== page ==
Awash in alternatingly hard crashing and softly caressing waves of sonic beauty, the best album of the Deftones’s career, Koi No Yokan is more than just a great alt/art metal album from a great alt/art metal band; it is a work of high art. Koi No Yokan is, quite simply, the Sistine Chapel of metal.
For a band that almost ceased to exist when long-term bassist Chi Cheng suffered severe injuries and was left in a coma after a serious car accident, Koi No Yokan is a triumphant statement of resilience in the face of adversity. While Cheng has yet to rejoin the band and the Deftones wrote and released an album without him on bass already (2010’s Diamond Eyes), Koi No Yokan (loosely translated from Japanese as “The sense one can have upon first meeting a person that the two of you are going to fall in love.”) differs from “love at first sight,” as it does not imply that the feeling of love exists, only the knowledge that a future love is inevitable. It is the album that is laced with the gravitas that such a tragedy, experienced by someone you are close to, can illicit. It’s a heavy and thready album of intricate sounds, rhythms, and lyrics. Deftones have always had a little more than a passing resemblance, musically and thematically, to TOOL, but finally achieve that level of grandeur and relevance here.
“Tempest,” the album’s strongest and most complete song, is their “Lateralus.” Opening with some beautifully haunting atmospherics, it quickly launches into a heavy driven riff while lead vocalist Chino Moreno sings about taking “out the stories that they put into your mind.” Then describing the desire for enlightenment (or rebirth): “Turning in circles/Been caught in a stasis/The ancient arrival/Cut to the end/I’d like to be taken/Apart from the inside/Then spit through the cycle right to the end…thrust..ahead.” The similarity to, but not necessarily emulation of, Maynard James Keenan’s similar spiritual lyrics is evident, but the music is all Deftones and is much heavier and layered than TOOL’s. Lead guitarist Stephen Carpenter’s alternatingly ascending and descending chords metaphorically tell the story of the journey that Moreno is singing about while Abe Cunnigham (drums) and Sergio Vega (continuing to fill in for Cheng on bass) provide the foundation that Carpenter surfs upon sonically. “Tempest” just might be the most powerfully uplifting, and just plain beautiful, song the band has ever written.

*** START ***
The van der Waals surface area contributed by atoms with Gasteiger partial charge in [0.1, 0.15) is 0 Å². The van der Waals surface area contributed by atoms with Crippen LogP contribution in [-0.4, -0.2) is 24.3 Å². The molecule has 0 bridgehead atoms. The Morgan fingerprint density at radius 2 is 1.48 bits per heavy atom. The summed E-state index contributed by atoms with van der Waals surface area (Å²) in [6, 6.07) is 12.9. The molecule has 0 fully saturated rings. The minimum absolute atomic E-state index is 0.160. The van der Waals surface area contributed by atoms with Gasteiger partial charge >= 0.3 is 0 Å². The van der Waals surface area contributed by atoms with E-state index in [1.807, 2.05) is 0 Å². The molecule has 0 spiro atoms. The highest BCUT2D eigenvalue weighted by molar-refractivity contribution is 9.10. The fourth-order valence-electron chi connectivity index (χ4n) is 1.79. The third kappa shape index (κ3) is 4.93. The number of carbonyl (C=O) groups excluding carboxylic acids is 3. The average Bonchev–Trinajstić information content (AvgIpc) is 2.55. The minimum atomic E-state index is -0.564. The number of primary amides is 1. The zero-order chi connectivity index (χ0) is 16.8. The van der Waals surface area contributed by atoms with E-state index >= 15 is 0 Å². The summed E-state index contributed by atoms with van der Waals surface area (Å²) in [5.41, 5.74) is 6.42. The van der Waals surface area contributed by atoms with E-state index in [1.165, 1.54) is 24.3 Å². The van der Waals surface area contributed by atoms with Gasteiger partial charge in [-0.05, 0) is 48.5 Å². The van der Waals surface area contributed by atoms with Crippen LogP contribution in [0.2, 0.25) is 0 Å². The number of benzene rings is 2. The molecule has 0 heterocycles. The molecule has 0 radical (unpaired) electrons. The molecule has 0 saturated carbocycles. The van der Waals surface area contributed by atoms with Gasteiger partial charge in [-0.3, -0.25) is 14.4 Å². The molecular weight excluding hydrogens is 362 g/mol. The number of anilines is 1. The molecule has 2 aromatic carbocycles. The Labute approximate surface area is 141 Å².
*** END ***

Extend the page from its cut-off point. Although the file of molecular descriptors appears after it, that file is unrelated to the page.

But this isn’t the only powerful and incredibly well orchestrated and arranged song on the album. “Swerve City,” with its stomping open and immediately recognizable vocals from Moreno is pure and unadulterated Deftones’ style alt-metal in the vein of many of their previous recordings. “Romantic Dreams” is a heavy dream of a slog through the dark romanticism that the band is often enamored with. It’s descending guitar chord chorus penetrates you to the bone with its deft heaviness. “Leathers,” the album’s lead single, is a massive bone cruncher of an opening salvo that both reminds listeners what the Deftones are all about musically while hinting at where they are going to take their listeners this time out. “Poltergeist” continues the full on metal assault, but begins to display the upward direction of the album’s sound. “Entombed” lightens the album’s sound while making great use of synth beats in between Carpenter’s warmly enveloping chords. “Graphic Nature” brings back the sludgy slog through some thick laid riffing. “Tempest” (see above) follows. “Gauze,” the album’s most mosh-worthy song, leads into the album’s second most powerful track, “Rosemary,” a six minute and fifty three second long saga of a song, encapsulating every mood, emotion, and movement of the album in one song. It’s uplifting, heavy, slogging, hard and soft at different points. It’s the type of song (like “Tempest”) that is completely enthralling and made to heard and experienced personally through your headphones or communally with a live crowd. “Goon Squad,” the only song on the album that falters and feels more like a rehash of the Deftones’ sound than something that progresses them forward, begins to bring the album to an end. “What Happened to You,” the light and somewhat airy (for the Deftones) album finisher is a rhythm focused track that lays the album to a soft rest.
Koi No Yokan is the type of album that is astonishing in its complexity and accessibility as well as its darkness and light, both sonically and thematically. It’s the type of crowning achievement of an album that Achtung Baby was for U2, Melon Collie and the Infinite Sadness was for The Smashing Pumpkins, and Sgt. Pepper’s Lonely Hearts Club Band was for The Beatles. We may never hear anything better than this from the Deftones, or any other alt/art-metal band.